Marketers today use varying adaptations of the customer journey to describe a circular, looped decision pathway with four distinct phases.
Mapping the right data to specific stages of the customer journey is all about getting to know your customers and developing initiatives to put that knowledge into action. Applying analytical models across the key customer journey phases uncovers opportunities to cultivate value generating behaviors and extend the customer’s lifetime value.
- Initial Consideration Set (Research/Discover). Data and analytics in this phase help you gain deeper customer understanding of customers and prospects. Segmentation surfaces stated and unmet customer needs and buying motivations. Reach the right prospects with look-alike acquisition models and evaluate prospects with lead scoring techniques.
- Active Evaluation (Explore/Consider). Data and analytics in this phase help you dynamically adapt marketing efforts to customer response – in real-time. Offer optimization techniques can match the appropriate offer based on historical customer response. Amazon’s recommendation engine is a familiar example. Also, A/B and multivariate testing can assess various marketing variables, such as messaging and content types before you roll out initiatives on a wider scale.
- Moment of Purchase (Buy/Convert). Data and analytics help you understand how and when customers will purchase. Predictive techniques such as propensity models help marketers predict the likelihood that a customer will respond to a specific offer or message and convert. Expand share of wallet with cross-sell and affinity models; or, understand future buying behavior through propensity models.
- Post-purchase experience (Use/Maintain/Advocate). Data and analytics in this phase help you uncover patterns of usage behavior and further drive customer engagement. For example, a retail site may tell you the status of your recent order the moment you land on the home page. Churn models such as uplift modeling and survival analysis can provide early warning signs of defection. Preempt customer churn with corrective actions, such as special offers or free upgrades.
Open, unified capabilities needed
Brands that build the most effective customer journeys master three interrelated capabilities: unified customer data platforms, proactive analytics and contextual interactions.
- Unified customer data platforms: This capability unifies a company's customer data from online and offline channels to extract customer insights and steer customer experience. This includes the ability to cleanse, normalize and aggregate data from disparate systems – within the enterprise and externally – at an individual level.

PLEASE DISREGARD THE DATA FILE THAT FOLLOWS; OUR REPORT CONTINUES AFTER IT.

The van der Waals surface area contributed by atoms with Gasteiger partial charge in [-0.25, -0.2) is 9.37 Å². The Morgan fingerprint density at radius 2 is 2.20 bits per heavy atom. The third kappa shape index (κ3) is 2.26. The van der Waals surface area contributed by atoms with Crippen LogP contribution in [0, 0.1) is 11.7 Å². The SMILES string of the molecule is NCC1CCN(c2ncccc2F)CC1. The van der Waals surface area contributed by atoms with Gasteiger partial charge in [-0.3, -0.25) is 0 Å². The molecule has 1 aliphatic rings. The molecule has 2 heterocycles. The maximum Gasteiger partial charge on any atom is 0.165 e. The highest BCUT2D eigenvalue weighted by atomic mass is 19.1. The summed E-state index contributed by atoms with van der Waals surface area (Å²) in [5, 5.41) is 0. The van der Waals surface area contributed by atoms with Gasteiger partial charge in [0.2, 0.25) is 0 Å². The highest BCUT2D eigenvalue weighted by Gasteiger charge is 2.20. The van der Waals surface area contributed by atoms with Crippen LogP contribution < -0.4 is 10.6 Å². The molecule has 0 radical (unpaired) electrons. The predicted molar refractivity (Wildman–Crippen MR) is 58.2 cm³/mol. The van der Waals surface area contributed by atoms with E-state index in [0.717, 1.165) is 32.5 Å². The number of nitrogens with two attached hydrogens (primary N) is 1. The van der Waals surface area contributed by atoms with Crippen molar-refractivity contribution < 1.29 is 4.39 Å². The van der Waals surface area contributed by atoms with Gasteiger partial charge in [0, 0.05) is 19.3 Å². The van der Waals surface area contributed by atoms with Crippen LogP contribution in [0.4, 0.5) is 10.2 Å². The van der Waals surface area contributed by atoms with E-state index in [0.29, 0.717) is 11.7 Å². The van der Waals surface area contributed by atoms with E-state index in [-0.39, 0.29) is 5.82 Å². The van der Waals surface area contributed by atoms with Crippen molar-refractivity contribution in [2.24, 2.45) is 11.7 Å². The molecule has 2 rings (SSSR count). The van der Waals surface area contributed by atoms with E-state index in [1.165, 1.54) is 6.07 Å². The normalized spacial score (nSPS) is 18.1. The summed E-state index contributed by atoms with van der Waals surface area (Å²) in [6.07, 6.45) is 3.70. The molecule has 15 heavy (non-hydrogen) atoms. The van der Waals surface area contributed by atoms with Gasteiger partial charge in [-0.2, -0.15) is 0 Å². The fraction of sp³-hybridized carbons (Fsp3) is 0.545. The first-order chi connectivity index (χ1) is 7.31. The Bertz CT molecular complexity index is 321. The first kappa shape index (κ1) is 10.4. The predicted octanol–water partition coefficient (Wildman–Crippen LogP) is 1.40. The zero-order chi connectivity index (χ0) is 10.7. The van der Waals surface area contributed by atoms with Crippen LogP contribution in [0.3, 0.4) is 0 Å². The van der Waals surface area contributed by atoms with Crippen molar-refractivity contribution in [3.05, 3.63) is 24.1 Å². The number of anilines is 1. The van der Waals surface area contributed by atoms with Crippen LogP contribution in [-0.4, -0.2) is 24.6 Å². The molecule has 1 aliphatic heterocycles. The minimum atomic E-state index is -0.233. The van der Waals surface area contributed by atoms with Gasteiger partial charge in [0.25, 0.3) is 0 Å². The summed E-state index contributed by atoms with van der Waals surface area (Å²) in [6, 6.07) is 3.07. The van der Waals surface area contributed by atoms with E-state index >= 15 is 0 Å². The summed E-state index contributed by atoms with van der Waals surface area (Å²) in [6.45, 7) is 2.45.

- Proactive analytics: Purpose-built data collection and analytics capabilities that incorporates both customer analytics (give brands the customer insight necessary to provide offers that are anticipated, relevant and timely) and marketing analytics (evaluate marketing performance using metrics, such as ROI, channel attribution, and overall marketing effectiveness).
- Contextual interactions: This capability involves using real-time insights about where a customer is in a journey digitally (browsing product reviews) or physically (entering a retail outlet) or to draw her forward into subsequent actions the company wants her to pursue.
The results are dramatic when marketers can combine data management, analytics and insights execution into unified marketing platform.
Consider gourmet gift retailing icon, Harry & David. By combining data-driven marketing with enriched customer insight, the company transformed its catalog heritage into a contemporary, digital retailing powerhouse. In the past three years, customer retention has increased by 14 percent and sales per customer have gone up 7 percent.
The largest retail group in Switzerland, Migros, used data and analytics to further optimize the customer journey.
The upshot: Change perception to reality
“If change is happening on the outside faster than on the inside the end is in sight.” – Jack Welch
Digitally-empowered prospects and customers are calling the shots, going after what they want when they want it. With a unified view of data and analytics, brands can position themselves in front of their customers’ paths as they navigate the customer journey.
For the brands that can see the world as their customers do – and shape the customer journey accordingly--the reward is higher brand preference, revenue and cost improvements, and a lasting competitive advantage.
Assess your marketing confidence
Take stock of your digital marketing approach with the Marketing Confidence Quotient. This assessment tool quickly identifies and scores your company's strengths and weaknesses across four marketing dimensions: data management, analytics use, process integration and business alignment. It's like having your own personal marketing adviser.